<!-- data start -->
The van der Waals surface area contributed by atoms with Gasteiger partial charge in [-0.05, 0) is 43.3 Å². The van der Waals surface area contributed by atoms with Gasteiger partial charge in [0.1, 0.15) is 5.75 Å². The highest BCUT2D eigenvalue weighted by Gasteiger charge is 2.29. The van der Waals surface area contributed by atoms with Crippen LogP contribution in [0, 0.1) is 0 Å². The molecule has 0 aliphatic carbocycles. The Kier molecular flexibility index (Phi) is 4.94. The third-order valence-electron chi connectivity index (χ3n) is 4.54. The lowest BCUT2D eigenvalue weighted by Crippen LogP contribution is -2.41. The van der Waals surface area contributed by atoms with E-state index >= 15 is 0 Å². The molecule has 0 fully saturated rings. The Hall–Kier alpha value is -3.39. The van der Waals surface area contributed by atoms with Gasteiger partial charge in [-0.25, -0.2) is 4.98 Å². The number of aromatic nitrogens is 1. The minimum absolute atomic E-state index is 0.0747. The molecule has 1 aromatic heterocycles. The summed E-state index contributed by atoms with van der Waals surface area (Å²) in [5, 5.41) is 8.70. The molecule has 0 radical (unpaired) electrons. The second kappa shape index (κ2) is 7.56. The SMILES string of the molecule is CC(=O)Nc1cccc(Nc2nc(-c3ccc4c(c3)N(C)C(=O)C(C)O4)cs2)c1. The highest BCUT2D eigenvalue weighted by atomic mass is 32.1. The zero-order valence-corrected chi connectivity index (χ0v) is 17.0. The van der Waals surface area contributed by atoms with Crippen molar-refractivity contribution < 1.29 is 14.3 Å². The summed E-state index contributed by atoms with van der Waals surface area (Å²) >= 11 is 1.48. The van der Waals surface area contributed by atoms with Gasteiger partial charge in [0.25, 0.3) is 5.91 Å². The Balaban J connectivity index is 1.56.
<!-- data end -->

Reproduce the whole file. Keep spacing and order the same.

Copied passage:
The van der Waals surface area contributed by atoms with Gasteiger partial charge in [-0.05, 0) is 43.3 Å². The van der Waals surface area contributed by atoms with Gasteiger partial charge in [0.1, 0.15) is 5.75 Å². The highest BCUT2D eigenvalue weighted by Gasteiger charge is 2.29. The van der Waals surface area contributed by atoms with Crippen LogP contribution in [0, 0.1) is 0 Å². The molecule has 0 aliphatic carbocycles. The Kier molecular flexibility index (Phi) is 4.94. The third-order valence-electron chi connectivity index (χ3n) is 4.54. The lowest BCUT2D eigenvalue weighted by Crippen LogP contribution is -2.41. The van der Waals surface area contributed by atoms with E-state index >= 15 is 0 Å². The molecule has 0 fully saturated rings. The Hall–Kier alpha value is -3.39. The van der Waals surface area contributed by atoms with Gasteiger partial charge in [-0.25, -0.2) is 4.98 Å². The number of aromatic nitrogens is 1. The minimum absolute atomic E-state index is 0.0747. The molecule has 1 aromatic heterocycles. The summed E-state index contributed by atoms with van der Waals surface area (Å²) in [5, 5.41) is 8.70. The molecule has 0 radical (unpaired) electrons. The second kappa shape index (κ2) is 7.56. The SMILES string of the molecule is CC(=O)Nc1cccc(Nc2nc(-c3ccc4c(c3)N(C)C(=O)C(C)O4)cs2)c1. The highest BCUT2D eigenvalue weighted by atomic mass is 32.1. The zero-order valence-corrected chi connectivity index (χ0v) is 17.0. The van der Waals surface area contributed by atoms with Crippen molar-refractivity contribution < 1.29 is 14.3 Å². The summed E-state index contributed by atoms with van der Waals surface area (Å²) >= 11 is 1.48. The van der Waals surface area contributed by atoms with Gasteiger partial charge in [0.25, 0.3) is 5.91 Å². The Balaban J connectivity index is 1.56.